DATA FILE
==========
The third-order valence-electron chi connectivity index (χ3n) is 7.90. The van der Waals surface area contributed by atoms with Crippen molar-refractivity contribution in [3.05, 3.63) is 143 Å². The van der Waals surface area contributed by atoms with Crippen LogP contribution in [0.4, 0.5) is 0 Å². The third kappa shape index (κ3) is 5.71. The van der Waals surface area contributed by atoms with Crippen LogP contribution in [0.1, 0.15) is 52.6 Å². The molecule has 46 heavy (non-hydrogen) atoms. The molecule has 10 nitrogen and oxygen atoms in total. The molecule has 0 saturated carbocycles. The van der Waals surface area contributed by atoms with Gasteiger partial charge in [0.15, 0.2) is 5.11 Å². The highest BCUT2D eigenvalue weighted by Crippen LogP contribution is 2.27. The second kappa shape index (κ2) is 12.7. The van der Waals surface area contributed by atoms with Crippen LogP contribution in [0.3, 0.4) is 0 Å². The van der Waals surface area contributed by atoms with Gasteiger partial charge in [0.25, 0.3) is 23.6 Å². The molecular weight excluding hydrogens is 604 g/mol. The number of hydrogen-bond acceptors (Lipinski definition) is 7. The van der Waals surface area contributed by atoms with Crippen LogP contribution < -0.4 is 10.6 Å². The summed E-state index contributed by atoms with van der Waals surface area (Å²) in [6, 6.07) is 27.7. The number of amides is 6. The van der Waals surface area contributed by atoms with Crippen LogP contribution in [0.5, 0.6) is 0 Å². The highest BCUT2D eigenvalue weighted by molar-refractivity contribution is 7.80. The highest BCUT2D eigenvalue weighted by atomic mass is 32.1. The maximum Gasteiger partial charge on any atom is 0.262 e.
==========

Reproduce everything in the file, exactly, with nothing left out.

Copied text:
The third-order valence-electron chi connectivity index (χ3n) is 7.90. The van der Waals surface area contributed by atoms with Crippen molar-refractivity contribution in [3.05, 3.63) is 143 Å². The van der Waals surface area contributed by atoms with Crippen LogP contribution in [0.4, 0.5) is 0 Å². The third kappa shape index (κ3) is 5.71. The van der Waals surface area contributed by atoms with Crippen LogP contribution in [0.1, 0.15) is 52.6 Å². The molecule has 46 heavy (non-hydrogen) atoms. The molecule has 10 nitrogen and oxygen atoms in total. The molecule has 0 saturated carbocycles. The van der Waals surface area contributed by atoms with Gasteiger partial charge in [0.15, 0.2) is 5.11 Å². The highest BCUT2D eigenvalue weighted by Crippen LogP contribution is 2.27. The second kappa shape index (κ2) is 12.7. The van der Waals surface area contributed by atoms with Crippen LogP contribution in [0.3, 0.4) is 0 Å². The van der Waals surface area contributed by atoms with Gasteiger partial charge in [0.25, 0.3) is 23.6 Å². The molecular weight excluding hydrogens is 604 g/mol. The number of hydrogen-bond acceptors (Lipinski definition) is 7. The van der Waals surface area contributed by atoms with Crippen LogP contribution < -0.4 is 10.6 Å². The summed E-state index contributed by atoms with van der Waals surface area (Å²) in [6, 6.07) is 27.7. The number of amides is 6. The van der Waals surface area contributed by atoms with Crippen LogP contribution in [0.5, 0.6) is 0 Å². The highest BCUT2D eigenvalue weighted by molar-refractivity contribution is 7.80. The highest BCUT2D eigenvalue weighted by atomic mass is 32.1. The maximum Gasteiger partial charge on any atom is 0.262 e.